[20] Although it was shown that HadCM3 was capable of simulating ENSO [Collins et al., 2000], Drost [2006] had shown that HadCM3 in this control simulation failed to properly reconstruct the extent and strength of the interannual variability in the Pacific SSTs. The main difference between the two simulations was that the current control simulation underwent Haney forcing in order to speed up the spin-up process to provide balanced initial conditions for the CONTROL simulation [Hewitt, 2000]. Such a surface heat flux restoring term could have affected tropical SST variability [e.g., Cai and Chu, 1996]. Figure 6 clearly shows that the standard deviation of tropical SSTs is much lower in CONTROL (middle picture) than in NCEP (top picture) and has a maximum slightly more toward the central Pacific. It is therefore expected that analysis of the ENSO variability in NCEP and CONTROL will show some differences between the two climatologies. However, the second and third EOF patterns in CONTROL are quite similar to the EOF patterns of the NCEP climatology. The wave train pattern now accounts for a similar amount of the variability as the Pacific dipole pattern (both about 10%). The wave number 3 pattern in the second EOF in CONTROL (the “wave train”) is slightly weaker than in the NCEP climatology and shows larger maxima over the Pacific region. The wave train seems to start more from the south, rather than the east, of Australia.

Figure 6.

Annual standard deviation of SST in NCEP (top), CONTROL (middle), and LGM (bottom; note the enlarged landmass). Land and regions that at any time were covered in sea ice are plotted in black. Contour interval is 0.1°C. Light-shaded regions are 0.4–0.8°C and dark-shaded regions are 0.8–1.2°C.

[21] Although the second and third EOFs have similar spatial patterns to those based on NCEP data, their temporal variability exhibits some differences with the NCEP climatology. The correlation patterns of the time series of the second and third EOFs from CONTROL with the computed SSTs only weakly indicate a connection with ENSO variability in the tropical Pacific (Figure 7). Both correlation patterns show a maximum in the (eastern) Pacific, but their amplitude and extent are anomalous. As indicated earlier, these anomalies are related to the inadequacy of the control simulation in reconstructing the tropical Pacific SSTs. Although the second and third EOFs are not related to the classical ENSO patterns, they are referred to as ENSO signals throughout this paper because of their similarity to the NCEP-based ENSO-related EOFs. Using the criterion of North et al. [1982], the second and third eigenvalues overlap slightly, but are well separated from those associated with the higher orders of variability.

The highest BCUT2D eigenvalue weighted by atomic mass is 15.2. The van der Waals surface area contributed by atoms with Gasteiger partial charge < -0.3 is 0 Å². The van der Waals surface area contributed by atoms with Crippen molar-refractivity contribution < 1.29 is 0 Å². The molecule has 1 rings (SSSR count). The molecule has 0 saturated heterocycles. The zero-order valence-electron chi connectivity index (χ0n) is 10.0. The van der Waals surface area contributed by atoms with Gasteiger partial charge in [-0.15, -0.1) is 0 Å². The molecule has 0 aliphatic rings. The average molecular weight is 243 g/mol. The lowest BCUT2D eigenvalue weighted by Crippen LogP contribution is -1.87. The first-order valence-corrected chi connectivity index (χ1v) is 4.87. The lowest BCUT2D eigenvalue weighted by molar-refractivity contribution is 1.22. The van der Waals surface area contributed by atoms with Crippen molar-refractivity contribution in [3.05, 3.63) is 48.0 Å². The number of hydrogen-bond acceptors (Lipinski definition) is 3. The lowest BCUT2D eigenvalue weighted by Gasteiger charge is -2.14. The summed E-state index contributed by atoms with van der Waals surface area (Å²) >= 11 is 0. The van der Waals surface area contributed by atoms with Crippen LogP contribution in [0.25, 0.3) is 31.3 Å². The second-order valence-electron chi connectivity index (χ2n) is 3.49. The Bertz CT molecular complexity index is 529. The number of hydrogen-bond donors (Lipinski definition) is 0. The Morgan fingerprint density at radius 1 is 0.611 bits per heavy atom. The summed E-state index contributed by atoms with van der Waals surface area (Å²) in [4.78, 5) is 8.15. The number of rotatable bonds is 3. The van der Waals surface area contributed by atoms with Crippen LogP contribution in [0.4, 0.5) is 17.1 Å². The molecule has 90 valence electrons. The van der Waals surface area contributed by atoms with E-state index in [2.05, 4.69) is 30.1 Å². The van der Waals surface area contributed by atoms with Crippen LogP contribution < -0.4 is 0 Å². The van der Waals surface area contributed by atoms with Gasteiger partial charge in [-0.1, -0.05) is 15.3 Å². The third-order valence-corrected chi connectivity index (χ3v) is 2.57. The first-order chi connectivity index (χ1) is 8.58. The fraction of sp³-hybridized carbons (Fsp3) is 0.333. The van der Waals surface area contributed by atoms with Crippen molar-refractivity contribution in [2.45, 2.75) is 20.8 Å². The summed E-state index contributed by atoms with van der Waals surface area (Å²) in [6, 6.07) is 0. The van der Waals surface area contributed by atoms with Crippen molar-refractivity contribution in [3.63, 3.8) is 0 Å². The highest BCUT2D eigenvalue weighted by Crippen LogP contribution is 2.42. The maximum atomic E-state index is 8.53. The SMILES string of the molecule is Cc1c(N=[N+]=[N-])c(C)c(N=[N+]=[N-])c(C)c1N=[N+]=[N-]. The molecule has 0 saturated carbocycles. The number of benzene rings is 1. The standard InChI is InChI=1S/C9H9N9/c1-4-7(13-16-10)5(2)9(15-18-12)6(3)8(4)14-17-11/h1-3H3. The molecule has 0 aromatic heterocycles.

Figure 7.

Correlation of the time series of EOF2 (top) and EOF3 (bottom) with SST (CONTROL). Positive values are shaded, and the zero-line is marked as a thick line. Contour interval is 0.1.

[22] Further analysis of the time series of the EOFs shows more differences. Figure 8 shows the distribution of the amplitudes of the first three EOFs in nondimensional units. The SAM (EOF1), which is commonly characterized by a negative and positive phase, shows up quite distinctively in the NCEP climatology. It indicates that the SAM in NCEP is most often in either one of its phases and less often in the “transition” zone between the phases (bimodal distribution). The control simulation, however, does not show the two peaks and is much flatter across the whole distribution (unimodal distribution). The SAM in CONTROL has a bias toward the positive phase but shows a few more months in a strong negative phase. The amplitude distribution belonging to the “dipole” pattern (EOF2 NCEP versus EOF3 CONTROL, the middle graph in Figure 8) shows a very symmetrical, Gaussian-shaped distribution for NCEP with a small bias toward a negative distribution. CONTROL shows a similar distribution but with a shift more toward the positive values. The wave train pattern (EOF3 NCEP versus EOF2 CONTROL, the bottom graph in Figure 8) sees a distinctive positive peak and a weak negative peak in the NCEP climatology. The positive phase is associated with El Niño and the negative with La Niña. It is evident that the 1971–2000 climatology experienced more El Niños than La Niñas. In general, the distribution in time of the positive and negative phase of EOF2 in CONTROL is quite evenly spread. It does show a small positive peak (El Niño) but fails to model the negative peak (La Niña), although there is a small bias toward negative values. From the time series analysis, it can be concluded that although the three leading EOFs of the interannual variability as modeled by CONTROL account for a similar percentage of the total variability as they do in the NCEP climatology, the occurrence and strength of their phases differ noticeably.